Quote of the Day: Turkish Deputy Prime Minister Says, "Women Should Not Laugh In Public"



In perhaps the most depressing decree of all time, Turkish Deputy Prime Minister Bülent Arınç expressed some serious concern for the depraved corruption coursing through the moral fabric of Turkey at a recent Eid al Fitr meeting, which celebrates the end of Ramadan

What's destroying said chastity faster than a flash sale at a sex shop? Why women's laughter of course.

“Chastity is so important. It is not only a name. It is an ornament for both women and men. [She] will have chasteness. Man will have it, too. He will not be a womanizer. He will be bound to his wife. He will love his children. [The woman] will know what is haram and not haram. She will not laugh in public. She will not be inviting in her attitudes and will protect her chasteness.” 

While Arınç does include men in his round-up of wrong-doings, the only "chastity" he mentions in regards to our penis-laden brethren is not sleeping around and loving his children. But I mean, isn't that pretty standard issue—like the basic tenets of being a vaguely "good" human being? Is it really that much of a sacrifice to not screw around on your wife and show some affection for the beings you theoretically chose to bring into this world? And are forged from your own loins? Male chastity (as far as I can tell) is not a constrictive code of behavior or ethics . . . unlike his expectations for the fairer sex.

In addition to not laughing in public—because that gurgling noise in our slender throats is basically like sex-moaning down the street and will obviously beckon all kinds of unwanted attention and openly illustrate how much we need. the. sex.—Arınç also included these gems:

"Where are our girls, who slightly blush, lower their heads and turn their eyes away when we look at their face, becoming the symbol of chastity?"

DON'T LOOK US IN THE EYES. We're like ill-trained Dobermans; one renegade glance and we'll dig our teeth into your neck and plunge your penis right into us. Yes, we're wondering too: where are these pink-cheeked girls quietly staring at the ground as they make their way around town? Maybe they're in traction because they can't see ever where they're going. Just a thought.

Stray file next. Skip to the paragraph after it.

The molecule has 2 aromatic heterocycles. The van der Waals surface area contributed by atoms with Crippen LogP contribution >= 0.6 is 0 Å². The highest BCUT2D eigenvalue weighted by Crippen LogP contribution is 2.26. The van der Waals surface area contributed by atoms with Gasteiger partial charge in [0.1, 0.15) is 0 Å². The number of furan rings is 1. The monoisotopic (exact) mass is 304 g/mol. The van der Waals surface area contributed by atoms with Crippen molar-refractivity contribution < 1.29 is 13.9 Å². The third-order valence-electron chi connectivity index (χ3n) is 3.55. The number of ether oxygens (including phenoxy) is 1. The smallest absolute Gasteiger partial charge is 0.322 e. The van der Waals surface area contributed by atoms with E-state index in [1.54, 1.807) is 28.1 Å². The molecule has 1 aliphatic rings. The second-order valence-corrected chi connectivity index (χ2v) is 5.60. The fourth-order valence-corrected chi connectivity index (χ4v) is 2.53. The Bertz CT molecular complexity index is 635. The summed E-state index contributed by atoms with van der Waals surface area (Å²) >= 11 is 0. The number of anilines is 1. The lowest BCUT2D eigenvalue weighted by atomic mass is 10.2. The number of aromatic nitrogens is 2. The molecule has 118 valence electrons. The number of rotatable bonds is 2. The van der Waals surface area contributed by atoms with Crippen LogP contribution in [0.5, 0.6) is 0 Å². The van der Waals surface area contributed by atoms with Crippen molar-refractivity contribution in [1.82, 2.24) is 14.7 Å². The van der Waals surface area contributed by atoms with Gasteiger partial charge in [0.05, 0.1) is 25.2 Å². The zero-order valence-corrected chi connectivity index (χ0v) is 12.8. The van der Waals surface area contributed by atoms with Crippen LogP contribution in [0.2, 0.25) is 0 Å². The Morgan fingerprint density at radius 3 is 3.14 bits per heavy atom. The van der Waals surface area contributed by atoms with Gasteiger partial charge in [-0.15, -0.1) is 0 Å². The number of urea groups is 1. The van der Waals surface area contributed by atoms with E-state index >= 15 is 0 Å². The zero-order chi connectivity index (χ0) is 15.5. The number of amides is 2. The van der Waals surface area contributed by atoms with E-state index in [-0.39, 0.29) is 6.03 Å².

Lastly, Arınç has some helpful advice for saving some money on data plans: keep us flapping-lipped bitches off the phone lines! 

“Women give each other meal recipes while speaking on the mobile phone. ‘What else is going on?’ ‘What happened to Ayşe’s daughter?’ ‘When is the wedding?’ Talk about this face to face.” 

God he's so right. Don't share stories about your day; don't forge relationships with other women in your community; don't ask about other people's families or about a pending celebration. The phone is a sacred tool of information exchange, not a place to express yourself or feel connected to other human beings. Is that so hard to understand?!

Shockingly, the women of Turkey don't agree with Arınç's suggestion and proceeded to post thousands of pictures of themselves on social media grinning, guffawing and bearing their teeth in pure protest of ebullient joy. 

In a country where more than 40% of Turkish women have suffered domestic violence—and more than 120 female citizens have died at the hand of their partners or family members just this yearArınç's comments speak to the somewhat astounding attitudes still proffered and perpetuated.

While Turkish activists like Zeynep Kandur (who works for the women’s branch of Prime Minister Recep Tayyip Erdogan's Justice and Development Party) believe the sanctioned misogyny has certainly improved over the past two decades—“Twenty years ago you wouldn’t report domestic violence . . . you wouldn’t tell your own mother-in-law."—the sexist system rages on and can only very slowly be dismantled.

I don't know about you, but I'd like to issue a decree about Arınç's mustache. I mean, that thing is downright virile. No wonder women are laughing in public so much, they've got to release their sexual steam somehow. Blush.

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